Diagnoses of autism spectrum disorders continue to rise in the United States. New estimates show it affects one in 88 American children — up from one in 110 in 2009 — according to data collected by researchers at the University of Alabama at Birmingham who led the Alabama Autism Surveillance project, a part of the Centers for Disease Control and Prevention’s Autism and Developmental Disabilities Monitoring Network.
The new findings, released March 29, 2012, in the CDC’s Morbidity and Mortality Weekly Report, are based on the 2008 surveillance year, which was completed in 14 ADDM sites. Children who were 8 years old in 2008 were eligible for the study based on criteria that were consistent across all the sites. Information was obtained from children’s evaluation records to determine the presence of autism spectrum disorder symptoms at any time from birth through age 8.
Autism spectrum disorders are a group of developmental disabilities that can cause significant social, communication and behavioral challenges. Since the multi-site surveillance began in 2002, there has been a 78 percent increase in the identification of autism in these selected communities. Martha Wingate, Dr.PH, director of the AASP and associate professor in the UAB School of Public Health, says the increase in autism diagnoses is likely due to multiple factors.
“It is in part due to increases in awareness and changes in the way children are diagnosed and served,” Wingate says.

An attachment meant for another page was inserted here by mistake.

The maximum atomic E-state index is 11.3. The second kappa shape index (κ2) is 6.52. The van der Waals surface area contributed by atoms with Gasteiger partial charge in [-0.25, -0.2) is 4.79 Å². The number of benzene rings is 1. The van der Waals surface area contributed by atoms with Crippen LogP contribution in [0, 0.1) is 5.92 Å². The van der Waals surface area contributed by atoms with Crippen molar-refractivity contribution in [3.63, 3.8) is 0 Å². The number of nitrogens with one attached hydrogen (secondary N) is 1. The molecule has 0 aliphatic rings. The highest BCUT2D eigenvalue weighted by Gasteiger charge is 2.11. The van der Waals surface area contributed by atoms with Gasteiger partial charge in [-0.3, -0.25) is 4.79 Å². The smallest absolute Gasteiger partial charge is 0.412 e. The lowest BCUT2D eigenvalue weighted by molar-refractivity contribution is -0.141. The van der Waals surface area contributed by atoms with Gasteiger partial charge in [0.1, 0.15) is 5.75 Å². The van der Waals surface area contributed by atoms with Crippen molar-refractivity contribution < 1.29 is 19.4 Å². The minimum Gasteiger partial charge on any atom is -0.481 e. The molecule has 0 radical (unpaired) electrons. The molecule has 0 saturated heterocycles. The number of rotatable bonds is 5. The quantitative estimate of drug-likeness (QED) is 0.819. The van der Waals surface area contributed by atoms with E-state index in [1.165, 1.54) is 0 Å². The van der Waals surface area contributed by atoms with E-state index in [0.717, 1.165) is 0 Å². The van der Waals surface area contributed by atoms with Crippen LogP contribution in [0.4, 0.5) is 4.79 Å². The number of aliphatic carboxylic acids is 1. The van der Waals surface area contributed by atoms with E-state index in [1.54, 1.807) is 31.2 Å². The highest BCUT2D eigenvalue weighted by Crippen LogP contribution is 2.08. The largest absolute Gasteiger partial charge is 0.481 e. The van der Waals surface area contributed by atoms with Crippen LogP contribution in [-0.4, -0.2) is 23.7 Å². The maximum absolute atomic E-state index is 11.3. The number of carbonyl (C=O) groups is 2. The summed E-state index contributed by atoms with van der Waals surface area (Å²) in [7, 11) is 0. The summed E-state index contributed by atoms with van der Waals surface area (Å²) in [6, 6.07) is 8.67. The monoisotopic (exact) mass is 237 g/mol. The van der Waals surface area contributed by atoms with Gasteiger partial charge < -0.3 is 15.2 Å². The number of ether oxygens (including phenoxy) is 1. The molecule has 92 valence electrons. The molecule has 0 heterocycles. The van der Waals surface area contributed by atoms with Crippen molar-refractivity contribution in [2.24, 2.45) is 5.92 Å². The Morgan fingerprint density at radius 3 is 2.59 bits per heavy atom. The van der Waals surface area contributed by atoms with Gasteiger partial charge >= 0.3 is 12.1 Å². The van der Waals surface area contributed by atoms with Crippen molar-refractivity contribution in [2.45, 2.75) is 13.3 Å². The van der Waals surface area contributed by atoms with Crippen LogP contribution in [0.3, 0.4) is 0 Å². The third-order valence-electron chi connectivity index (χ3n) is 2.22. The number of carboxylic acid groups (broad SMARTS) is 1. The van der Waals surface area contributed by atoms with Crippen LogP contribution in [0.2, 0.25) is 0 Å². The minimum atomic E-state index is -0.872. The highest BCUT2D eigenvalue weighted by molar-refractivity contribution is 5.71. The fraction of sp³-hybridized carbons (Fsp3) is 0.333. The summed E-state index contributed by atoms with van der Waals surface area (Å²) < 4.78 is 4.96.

“Although part of the increase is due to identification, I don’t think that explains all of it. We are limited with these data to study exactly what we want to know, which is what causes it and what do we do about it. We need continued research related to risk factors and causes,” Wingate adds.
The study also shows that boys are almost five times more likely to be diagnosed with autism than girls and it is more prevalent among white children. And, though the greatest rate of increase over time is among Hispanic and black children, Wingate believes this disparity could be due to better identification in minority groups.
“Better identification in minority groups could explain some of the overall increase, but more children are being identified in all three groups,” Wingate says.
In Alabama, data was collected from 32 counties (around and north of Interstate 20) in order to meet the requirement of having a population base of at least 30,000 children. Despite covering a large geographic area the lowest number among all ADDM communities was reported here: 1 in 210 children have been identified to have an autism spectrum disorder.
“I don’t believe we have fewer children and families affected by ASDs in Alabama when compared with other sites. We don’t think there is anything particularly protective in Alabama in terms a diagnosis of an ASD,” Wingate says.
“Our lower number could reflect some differences in how children are able to access services and screenings.”
Even so, Alabama statistics reveal an almost 50 percent increase in diagnoses since 2002.
Wingate says an overall increase in the prevalence means more services and programs are needed for children with autism and their families.
“Regardless of the cause of the increase, more children than ever are being identified with autism, and they are not being diagnosed as early as they can be. Early screening and diagnosis can improve access to services during critical periods of development,” Wingate says.